Mineral Wells Index, Mineral Wells, TX

Z_CNHI News Service

March 28, 2014

Put teens to work by laying off minimum wage rhetoric

Editor's note: CNHI newspapers that are not weekly subscribers to Taylor Armerding's column may publish this one if they notify him at t.armerding@verizon.net.

I can tell spring is in the air.

Not because of the weather, at least in most of the country where winter isn’t letting go. It’s in the air because, just as inevitably as crocuses, forsythia and robins appear, you once again hear mayors and governors whining about how there aren’t going to be enough summer jobs for teens.

Of course, the lack of work is always the fault of “major employers” who aren’t “stepping up to the plate” and “creating jobs" that magically last just long enough for the summer season; are designed for young people who have marginal skills; and won’t displace or even reduce the hours of any regular employees.

It will just be incidental, of course, that those jobs will make those politicians look good to their constituents. If the teen job market was booming, mayors and governors would be clamoring for credit. When it’s not so good, well, it is obviously the private sector’s fault.

Apparently it is a mystery to them why, nearly five years after the recession officially ended, the national unemployment rate for teens is more than 20 percent while the official rate for the entire workforce has declined to around 7 percent.

Certainly a piece of that gap comes from highly misleading statistics about overall unemployment. As economists of all political persuasions point out, “official” unemployment statistics don’t count those who have become so discouraged that they have quit looking for work, or those who are underemployed. Actual unemployment is more like double the official rate.

That means, as it is delicately phrased, a “still-weak" job market drives older, more experienced workers to take jobs that might otherwise be available to teens.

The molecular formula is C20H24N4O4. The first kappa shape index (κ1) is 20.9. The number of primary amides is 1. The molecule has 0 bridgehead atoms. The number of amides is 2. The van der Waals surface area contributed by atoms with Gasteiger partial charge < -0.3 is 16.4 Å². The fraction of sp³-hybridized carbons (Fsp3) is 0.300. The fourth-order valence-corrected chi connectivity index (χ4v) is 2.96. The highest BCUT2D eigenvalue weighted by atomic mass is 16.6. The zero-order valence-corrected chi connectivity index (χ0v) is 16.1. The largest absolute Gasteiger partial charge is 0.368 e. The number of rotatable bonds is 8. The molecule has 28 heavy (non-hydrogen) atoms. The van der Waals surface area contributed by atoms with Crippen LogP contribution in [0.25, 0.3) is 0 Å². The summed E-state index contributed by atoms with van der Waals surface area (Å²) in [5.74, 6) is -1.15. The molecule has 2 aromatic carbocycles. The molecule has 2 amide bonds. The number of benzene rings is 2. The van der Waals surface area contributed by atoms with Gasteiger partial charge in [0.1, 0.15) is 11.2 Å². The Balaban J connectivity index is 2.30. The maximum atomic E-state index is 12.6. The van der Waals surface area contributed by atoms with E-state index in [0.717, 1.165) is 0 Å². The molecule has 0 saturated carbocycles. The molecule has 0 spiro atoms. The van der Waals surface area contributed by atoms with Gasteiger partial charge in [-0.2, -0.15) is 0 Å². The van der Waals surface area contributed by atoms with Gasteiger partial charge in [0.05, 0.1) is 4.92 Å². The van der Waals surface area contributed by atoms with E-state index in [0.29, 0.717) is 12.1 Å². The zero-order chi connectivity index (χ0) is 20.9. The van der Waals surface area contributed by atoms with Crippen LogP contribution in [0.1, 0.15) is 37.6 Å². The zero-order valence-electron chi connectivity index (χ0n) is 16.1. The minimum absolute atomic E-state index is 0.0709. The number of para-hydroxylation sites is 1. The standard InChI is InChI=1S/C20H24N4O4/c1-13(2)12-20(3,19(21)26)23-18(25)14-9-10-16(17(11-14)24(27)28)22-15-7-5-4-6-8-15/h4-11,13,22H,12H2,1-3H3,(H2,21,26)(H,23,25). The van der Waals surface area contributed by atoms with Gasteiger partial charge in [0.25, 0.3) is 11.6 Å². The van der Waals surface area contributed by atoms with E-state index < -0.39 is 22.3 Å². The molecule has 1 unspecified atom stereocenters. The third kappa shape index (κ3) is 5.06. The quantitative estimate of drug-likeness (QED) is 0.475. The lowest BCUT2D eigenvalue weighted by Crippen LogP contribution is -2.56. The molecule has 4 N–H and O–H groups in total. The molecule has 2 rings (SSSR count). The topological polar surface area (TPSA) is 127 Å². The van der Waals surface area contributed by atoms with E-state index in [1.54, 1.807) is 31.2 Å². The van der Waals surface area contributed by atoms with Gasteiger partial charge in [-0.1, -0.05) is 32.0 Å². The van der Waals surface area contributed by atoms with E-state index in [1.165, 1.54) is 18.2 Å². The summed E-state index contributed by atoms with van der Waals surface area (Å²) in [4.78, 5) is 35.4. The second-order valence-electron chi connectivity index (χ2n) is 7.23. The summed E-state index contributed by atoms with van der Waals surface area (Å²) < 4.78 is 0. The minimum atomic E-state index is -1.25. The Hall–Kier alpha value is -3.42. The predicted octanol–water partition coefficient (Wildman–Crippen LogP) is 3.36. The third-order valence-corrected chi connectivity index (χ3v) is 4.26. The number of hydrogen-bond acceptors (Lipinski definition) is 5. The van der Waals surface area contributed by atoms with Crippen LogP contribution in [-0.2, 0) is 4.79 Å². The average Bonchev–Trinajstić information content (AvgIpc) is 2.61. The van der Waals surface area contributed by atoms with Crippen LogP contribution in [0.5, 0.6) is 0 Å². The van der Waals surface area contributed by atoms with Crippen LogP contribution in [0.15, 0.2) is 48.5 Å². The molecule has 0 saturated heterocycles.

The other, much bigger factor is something over which politicians have more control – a factor they studiously ignore and try to help the public ignore by pointing at the private sector: It is that the political class dictates to the private sector what it must pay entry level workers through a mandated minimum wage. They hope you will ignore the connection between them making it more expensive to hire workers and the number of jobs that are available.

Yes, federal law allows for teens to be paid just $4.25 an hour for the first 90 days with an employer. But those jobs can’t displace regular workers, or even reduce their hours or benefits. And a higher minimum wage for them will make it less likely that businesses will be able to take on teens for the summer.

As President Obama casts about for anything to distract the public from the disastrous rollout and expensive realities of his signature health care program, we have all been hearing in recent months that an increase in the minimum wage will have only positive effects.

A government-mandated increase of 20 to 30 percent or more in the minimum wage will, Obama and these politicians contend, give lower-wage workers more money to spend, which they will immediately feed into the economy, creating even more jobs as businesses hire more workers to keep up with increased demand. The economy will spiral upward to prosperity and full employment.